Large-scale machine learning training, in particular, distributed stochastic gradient descent (SGD), needs to be robust to inherent system variability such as unpredictable computation and communication delays. This work considers a distributed SGD framework where each worker node is allowed to perform local model updates and the resulting models are averaged periodically. Our goal is to analyze and improve the true speed of error convergence with respect to wall-clock time (instead of the number of iterations).

# Seminars

## Seminar Series

## Recent Seminars

Machine learning today bears resemblance to the field of aviation soon after the Wright Brothers’ pioneering flights in the early 1900s. It took half a century of aeronautical engineering advances for the ‘Jet Age’ (i.e., commercial aviation) to become a reality. Similarly, machine learning (ML) is currently experiencing a renaissance, yet fundamental barriers must be overcome to fully unlock the potential of ML-powered technology. In this talk, I describe our work to help democratize ML by tackling barriers related to scalability, privacy, and safety.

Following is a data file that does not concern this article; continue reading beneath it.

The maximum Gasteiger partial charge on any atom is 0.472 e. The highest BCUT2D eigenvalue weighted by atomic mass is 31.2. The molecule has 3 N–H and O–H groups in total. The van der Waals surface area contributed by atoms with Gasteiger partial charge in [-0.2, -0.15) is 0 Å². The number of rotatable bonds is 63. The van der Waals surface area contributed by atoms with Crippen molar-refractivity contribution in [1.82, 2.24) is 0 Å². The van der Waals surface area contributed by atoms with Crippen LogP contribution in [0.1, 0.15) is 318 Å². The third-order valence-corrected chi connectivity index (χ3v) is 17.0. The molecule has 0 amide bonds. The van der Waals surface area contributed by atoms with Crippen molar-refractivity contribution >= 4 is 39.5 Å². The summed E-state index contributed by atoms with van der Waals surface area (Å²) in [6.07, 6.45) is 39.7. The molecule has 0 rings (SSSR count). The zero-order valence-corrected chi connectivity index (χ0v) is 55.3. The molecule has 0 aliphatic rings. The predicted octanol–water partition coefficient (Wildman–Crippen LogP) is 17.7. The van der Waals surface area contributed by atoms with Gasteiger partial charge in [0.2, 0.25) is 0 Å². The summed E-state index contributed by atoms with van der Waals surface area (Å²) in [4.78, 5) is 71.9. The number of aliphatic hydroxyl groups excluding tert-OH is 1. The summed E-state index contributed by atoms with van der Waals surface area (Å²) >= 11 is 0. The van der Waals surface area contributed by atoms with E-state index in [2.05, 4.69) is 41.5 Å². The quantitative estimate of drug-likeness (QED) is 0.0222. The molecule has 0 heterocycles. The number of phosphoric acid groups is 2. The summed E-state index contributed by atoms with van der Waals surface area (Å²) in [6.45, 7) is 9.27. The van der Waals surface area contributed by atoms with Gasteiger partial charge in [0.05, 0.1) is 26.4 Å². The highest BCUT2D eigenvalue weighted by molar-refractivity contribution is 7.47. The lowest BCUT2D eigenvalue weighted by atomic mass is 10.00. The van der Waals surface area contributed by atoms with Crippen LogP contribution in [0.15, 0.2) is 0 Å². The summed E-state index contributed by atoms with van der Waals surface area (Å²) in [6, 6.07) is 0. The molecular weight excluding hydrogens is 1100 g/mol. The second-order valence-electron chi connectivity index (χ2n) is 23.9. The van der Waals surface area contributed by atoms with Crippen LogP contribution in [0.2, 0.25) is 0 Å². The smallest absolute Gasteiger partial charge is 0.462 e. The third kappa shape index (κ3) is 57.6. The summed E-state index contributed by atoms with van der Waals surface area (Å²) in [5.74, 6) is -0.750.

Much of the prior work on scheduling algorithms for wireless networks focuses on maximizing throughput. However, for many real-time applications, delays and deadline guarantees on packet delivery can be more important than long-term throughput. In this talk, we consider the problem of scheduling deadline-constrained packets in wireless networks, under a conflict-graph interference model. The objective is to guarantee that at least a certain fraction of packets of each link are delivered within their deadlines, which is referred to as delivery ratio.

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